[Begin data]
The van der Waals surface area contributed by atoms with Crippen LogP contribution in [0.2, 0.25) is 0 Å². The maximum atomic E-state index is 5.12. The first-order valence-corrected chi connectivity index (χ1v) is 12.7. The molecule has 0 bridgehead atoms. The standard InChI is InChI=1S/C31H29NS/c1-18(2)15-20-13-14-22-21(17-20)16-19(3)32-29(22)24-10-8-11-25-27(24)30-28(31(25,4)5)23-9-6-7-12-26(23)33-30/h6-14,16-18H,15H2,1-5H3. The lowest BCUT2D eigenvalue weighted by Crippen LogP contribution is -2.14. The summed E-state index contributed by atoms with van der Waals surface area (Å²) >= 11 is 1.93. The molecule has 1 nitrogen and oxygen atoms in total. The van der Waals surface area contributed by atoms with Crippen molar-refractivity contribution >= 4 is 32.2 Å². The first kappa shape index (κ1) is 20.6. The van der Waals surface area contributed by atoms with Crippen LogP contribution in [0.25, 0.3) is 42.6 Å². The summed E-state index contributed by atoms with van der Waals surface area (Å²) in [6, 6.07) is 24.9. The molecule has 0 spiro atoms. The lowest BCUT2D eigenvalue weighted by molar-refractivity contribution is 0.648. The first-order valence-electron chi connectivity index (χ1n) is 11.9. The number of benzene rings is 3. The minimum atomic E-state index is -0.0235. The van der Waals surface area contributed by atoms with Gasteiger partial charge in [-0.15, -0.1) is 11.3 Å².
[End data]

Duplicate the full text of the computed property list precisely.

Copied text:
The van der Waals surface area contributed by atoms with Crippen LogP contribution in [0.2, 0.25) is 0 Å². The maximum atomic E-state index is 5.12. The first-order valence-corrected chi connectivity index (χ1v) is 12.7. The molecule has 0 bridgehead atoms. The standard InChI is InChI=1S/C31H29NS/c1-18(2)15-20-13-14-22-21(17-20)16-19(3)32-29(22)24-10-8-11-25-27(24)30-28(31(25,4)5)23-9-6-7-12-26(23)33-30/h6-14,16-18H,15H2,1-5H3. The lowest BCUT2D eigenvalue weighted by Crippen LogP contribution is -2.14. The summed E-state index contributed by atoms with van der Waals surface area (Å²) >= 11 is 1.93. The molecule has 1 nitrogen and oxygen atoms in total. The van der Waals surface area contributed by atoms with Crippen molar-refractivity contribution >= 4 is 32.2 Å². The first kappa shape index (κ1) is 20.6. The van der Waals surface area contributed by atoms with Crippen LogP contribution in [0.25, 0.3) is 42.6 Å². The summed E-state index contributed by atoms with van der Waals surface area (Å²) in [6, 6.07) is 24.9. The molecule has 0 spiro atoms. The lowest BCUT2D eigenvalue weighted by molar-refractivity contribution is 0.648. The first-order valence-electron chi connectivity index (χ1n) is 11.9. The number of benzene rings is 3. The minimum atomic E-state index is -0.0235. The van der Waals surface area contributed by atoms with Gasteiger partial charge in [-0.15, -0.1) is 11.3 Å².